Working In The Theatre: Immersive Theatre

Immersive fear is performance in which
the audience really finds themselves within a world in which they are able to
navigate one in which they have agency. The landscape that you find yourself in
whether it is a literal landscape for a more psychic landscape you fall into
it as might fall into a body of water and it it is all around you.>It’s the most powerful and visceral experience that you can have in the theatre and
there are no lines between the actor in the audience and that everything is
blurred and the whole experience is blurred. I love cinema where you feel Macbeth mean you see Macbeth on the stage and
it’s you know you’re like oh this is pretty scary must be scary for the
actors on stage but when you’re standing in the space with Macbeth running
through the room covered with blood I mean that’s thrilling. Immersive theater which I think is the
most exciting and interesting kind of theater happening is a complete
environment or an attempt at a complete environment and I believe that the
moment you buy your ticket the experience of going to the theater
starts so the process that you took to get the ticket what the ticket looks
like whether you get on a train or a subway or a bus or a taxi or how you get
to the theater what the theater or the room looks like when you show up how it
the entire thing is designed it’s all curated to create a certain kind of
response and experience for you. I have a larger version of what a
theatrical experiences is than I think many people do, I go to a professional
wrestling match and I get caught up in the emotion of the wrestling match
that’s great theater to me. If I go to a football game and it’s exciting… what’s
difficult in so much of traditional theater and it’s again speaks to some
strange psychological makeup that I have is that the basic structure the audience
sitting in the dark, the performers are in the light, something happens, a bunch
of characters talk about it, they go on stage they go offstage, at the end the
curtain comes down that seems all very- it strikes me very much the same.
Whether the plots happy or sad or the writing is good or bad it’s all within a certain
box. There’s a part of me that I think I start to process it, I start to worry I’m
ahead of the plot, I just I just don’t enjoy it in the way where I put into an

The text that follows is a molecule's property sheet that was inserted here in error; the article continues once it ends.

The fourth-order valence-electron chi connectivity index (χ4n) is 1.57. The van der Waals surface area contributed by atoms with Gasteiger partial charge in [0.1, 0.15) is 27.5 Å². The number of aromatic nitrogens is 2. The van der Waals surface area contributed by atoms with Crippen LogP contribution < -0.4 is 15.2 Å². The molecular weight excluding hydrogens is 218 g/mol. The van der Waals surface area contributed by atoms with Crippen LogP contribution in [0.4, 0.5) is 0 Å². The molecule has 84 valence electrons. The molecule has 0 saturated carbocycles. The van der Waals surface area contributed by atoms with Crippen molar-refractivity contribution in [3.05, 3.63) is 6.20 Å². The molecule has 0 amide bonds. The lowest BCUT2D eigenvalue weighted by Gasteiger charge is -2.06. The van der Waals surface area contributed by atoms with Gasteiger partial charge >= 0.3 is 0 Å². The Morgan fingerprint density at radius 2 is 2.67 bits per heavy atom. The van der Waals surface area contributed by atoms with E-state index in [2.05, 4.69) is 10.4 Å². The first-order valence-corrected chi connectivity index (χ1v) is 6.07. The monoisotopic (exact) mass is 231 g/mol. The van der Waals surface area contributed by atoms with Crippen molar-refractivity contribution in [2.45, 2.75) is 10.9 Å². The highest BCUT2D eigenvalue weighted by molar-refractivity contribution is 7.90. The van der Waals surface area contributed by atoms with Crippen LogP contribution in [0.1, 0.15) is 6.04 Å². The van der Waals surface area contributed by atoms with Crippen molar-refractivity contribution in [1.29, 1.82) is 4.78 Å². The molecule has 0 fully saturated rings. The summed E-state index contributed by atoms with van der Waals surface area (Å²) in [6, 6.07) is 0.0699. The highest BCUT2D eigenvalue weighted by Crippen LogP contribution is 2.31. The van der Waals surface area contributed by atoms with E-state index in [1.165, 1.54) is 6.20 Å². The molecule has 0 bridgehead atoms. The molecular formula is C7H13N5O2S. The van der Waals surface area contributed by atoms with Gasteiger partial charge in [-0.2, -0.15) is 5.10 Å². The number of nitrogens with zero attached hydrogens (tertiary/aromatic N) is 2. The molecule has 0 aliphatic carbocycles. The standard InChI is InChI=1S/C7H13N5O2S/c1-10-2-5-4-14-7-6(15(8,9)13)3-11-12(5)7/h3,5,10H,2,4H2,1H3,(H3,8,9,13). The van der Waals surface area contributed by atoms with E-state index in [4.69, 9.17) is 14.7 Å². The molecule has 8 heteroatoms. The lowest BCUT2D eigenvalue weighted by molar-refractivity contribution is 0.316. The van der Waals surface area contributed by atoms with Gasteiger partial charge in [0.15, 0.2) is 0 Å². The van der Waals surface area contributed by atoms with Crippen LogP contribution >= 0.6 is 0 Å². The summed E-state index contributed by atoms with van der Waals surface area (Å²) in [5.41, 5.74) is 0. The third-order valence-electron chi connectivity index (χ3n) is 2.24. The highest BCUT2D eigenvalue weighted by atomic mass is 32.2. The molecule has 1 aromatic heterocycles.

experience where I don’t know any of the rules and once I don’t know any of the
rules the least little thing is endowed with such curiosity and such sort of
heightened theatricality you are entering that world, you’re not sitting
outside it watching it happen you know through the fourth wall, you’re putting
yourself into it and you really feel like you’re a tourist in a strange land.
It’s so fun to even just figure out the rules and you’re sort of lost and
confused like the way you’re a tourist and you you know drop in Paris and
you’ve never been in Paris in your life and suddenly everything seems so much
more interesting that it does in New York even though it’s basically the same
also but just by switching the context you know the little things of life like
how the street cleaners dress how the milk comes in different kind of cartons
all these things are just surprising and make you think about your own life in a
different way. With immersive theater you’re not trying to give them the
feeling that would be X Y or Z you’re giving them that feeling. Or the
attempting really and truly giving them that feeling and you use real tools and
real materials and real smells and real things at your disposal to create that.
How do we make the audience completely believe that they’re in this experience or
having this experience fully? If they were really cooking the food on the
stove or if they were really being trapped in this room and you started
talking about what would that feeling be what would it look like
sound like it smell like and taste like and so if you want to have an experience